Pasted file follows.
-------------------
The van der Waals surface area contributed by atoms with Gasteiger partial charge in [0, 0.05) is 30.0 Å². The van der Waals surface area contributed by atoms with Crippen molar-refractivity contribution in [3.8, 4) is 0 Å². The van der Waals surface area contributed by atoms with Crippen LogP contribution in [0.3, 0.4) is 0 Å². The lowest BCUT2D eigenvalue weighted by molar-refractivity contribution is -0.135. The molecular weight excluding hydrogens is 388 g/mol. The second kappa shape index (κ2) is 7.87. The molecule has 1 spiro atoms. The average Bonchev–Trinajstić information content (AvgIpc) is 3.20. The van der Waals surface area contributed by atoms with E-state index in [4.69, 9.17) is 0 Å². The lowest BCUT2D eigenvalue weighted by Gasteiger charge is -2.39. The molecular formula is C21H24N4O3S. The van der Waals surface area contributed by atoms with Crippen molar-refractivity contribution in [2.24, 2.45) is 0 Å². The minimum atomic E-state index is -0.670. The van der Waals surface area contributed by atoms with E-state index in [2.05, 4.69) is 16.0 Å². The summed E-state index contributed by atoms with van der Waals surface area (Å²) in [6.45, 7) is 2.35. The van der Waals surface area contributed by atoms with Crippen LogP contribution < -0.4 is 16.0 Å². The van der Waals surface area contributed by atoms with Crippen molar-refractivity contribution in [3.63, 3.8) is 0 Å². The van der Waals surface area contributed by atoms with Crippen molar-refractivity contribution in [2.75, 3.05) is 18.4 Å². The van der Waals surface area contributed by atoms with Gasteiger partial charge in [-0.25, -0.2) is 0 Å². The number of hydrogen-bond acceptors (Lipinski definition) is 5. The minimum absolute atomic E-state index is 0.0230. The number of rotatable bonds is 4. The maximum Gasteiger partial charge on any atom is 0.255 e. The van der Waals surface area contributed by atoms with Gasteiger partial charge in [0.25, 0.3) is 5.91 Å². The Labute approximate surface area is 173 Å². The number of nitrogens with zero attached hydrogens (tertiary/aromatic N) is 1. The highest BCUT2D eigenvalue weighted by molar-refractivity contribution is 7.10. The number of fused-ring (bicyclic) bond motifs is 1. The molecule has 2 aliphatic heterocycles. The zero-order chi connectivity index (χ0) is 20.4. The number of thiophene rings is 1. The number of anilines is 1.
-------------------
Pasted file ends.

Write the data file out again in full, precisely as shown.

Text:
The van der Waals surface area contributed by atoms with Gasteiger partial charge in [0, 0.05) is 30.0 Å². The van der Waals surface area contributed by atoms with Crippen molar-refractivity contribution in [3.8, 4) is 0 Å². The van der Waals surface area contributed by atoms with Crippen LogP contribution in [0.3, 0.4) is 0 Å². The lowest BCUT2D eigenvalue weighted by molar-refractivity contribution is -0.135. The molecular weight excluding hydrogens is 388 g/mol. The second kappa shape index (κ2) is 7.87. The molecule has 1 spiro atoms. The average Bonchev–Trinajstić information content (AvgIpc) is 3.20. The van der Waals surface area contributed by atoms with E-state index in [4.69, 9.17) is 0 Å². The lowest BCUT2D eigenvalue weighted by Gasteiger charge is -2.39. The molecular formula is C21H24N4O3S. The van der Waals surface area contributed by atoms with Crippen molar-refractivity contribution in [2.24, 2.45) is 0 Å². The minimum atomic E-state index is -0.670. The van der Waals surface area contributed by atoms with E-state index in [2.05, 4.69) is 16.0 Å². The summed E-state index contributed by atoms with van der Waals surface area (Å²) in [6.45, 7) is 2.35. The van der Waals surface area contributed by atoms with Crippen LogP contribution < -0.4 is 16.0 Å². The van der Waals surface area contributed by atoms with Crippen molar-refractivity contribution in [3.63, 3.8) is 0 Å². The van der Waals surface area contributed by atoms with Crippen molar-refractivity contribution in [2.75, 3.05) is 18.4 Å². The van der Waals surface area contributed by atoms with Gasteiger partial charge in [-0.25, -0.2) is 0 Å². The number of hydrogen-bond acceptors (Lipinski definition) is 5. The minimum absolute atomic E-state index is 0.0230. The number of rotatable bonds is 4. The maximum Gasteiger partial charge on any atom is 0.255 e. The van der Waals surface area contributed by atoms with Gasteiger partial charge in [0.25, 0.3) is 5.91 Å². The Labute approximate surface area is 173 Å². The number of nitrogens with zero attached hydrogens (tertiary/aromatic N) is 1. The highest BCUT2D eigenvalue weighted by molar-refractivity contribution is 7.10. The number of fused-ring (bicyclic) bond motifs is 1. The molecule has 2 aliphatic heterocycles. The zero-order chi connectivity index (χ0) is 20.4. The number of thiophene rings is 1. The number of anilines is 1.